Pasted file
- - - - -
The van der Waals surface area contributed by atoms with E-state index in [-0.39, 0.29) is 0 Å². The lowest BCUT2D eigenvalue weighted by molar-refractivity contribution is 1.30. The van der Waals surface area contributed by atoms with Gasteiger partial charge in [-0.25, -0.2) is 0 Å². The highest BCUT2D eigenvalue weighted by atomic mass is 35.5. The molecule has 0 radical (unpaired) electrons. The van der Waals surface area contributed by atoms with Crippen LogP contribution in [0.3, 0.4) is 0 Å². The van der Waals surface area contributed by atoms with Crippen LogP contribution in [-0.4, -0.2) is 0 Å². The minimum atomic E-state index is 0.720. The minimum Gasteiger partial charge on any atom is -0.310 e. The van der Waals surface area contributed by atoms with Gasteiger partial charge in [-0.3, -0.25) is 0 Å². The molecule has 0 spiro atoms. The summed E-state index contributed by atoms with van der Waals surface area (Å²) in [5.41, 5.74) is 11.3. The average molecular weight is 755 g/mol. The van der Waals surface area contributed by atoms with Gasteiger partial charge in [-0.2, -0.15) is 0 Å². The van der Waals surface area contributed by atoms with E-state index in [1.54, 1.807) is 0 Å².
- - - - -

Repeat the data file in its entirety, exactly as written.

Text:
The van der Waals surface area contributed by atoms with E-state index in [-0.39, 0.29) is 0 Å². The lowest BCUT2D eigenvalue weighted by molar-refractivity contribution is 1.30. The van der Waals surface area contributed by atoms with Gasteiger partial charge in [-0.25, -0.2) is 0 Å². The highest BCUT2D eigenvalue weighted by atomic mass is 35.5. The molecule has 0 radical (unpaired) electrons. The van der Waals surface area contributed by atoms with Crippen LogP contribution in [0.3, 0.4) is 0 Å². The van der Waals surface area contributed by atoms with Crippen LogP contribution in [-0.4, -0.2) is 0 Å². The minimum atomic E-state index is 0.720. The minimum Gasteiger partial charge on any atom is -0.310 e. The van der Waals surface area contributed by atoms with Gasteiger partial charge in [-0.3, -0.25) is 0 Å². The molecule has 0 spiro atoms. The summed E-state index contributed by atoms with van der Waals surface area (Å²) in [5.41, 5.74) is 11.3. The average molecular weight is 755 g/mol. The van der Waals surface area contributed by atoms with Gasteiger partial charge in [-0.2, -0.15) is 0 Å². The van der Waals surface area contributed by atoms with E-state index in [1.54, 1.807) is 0 Å².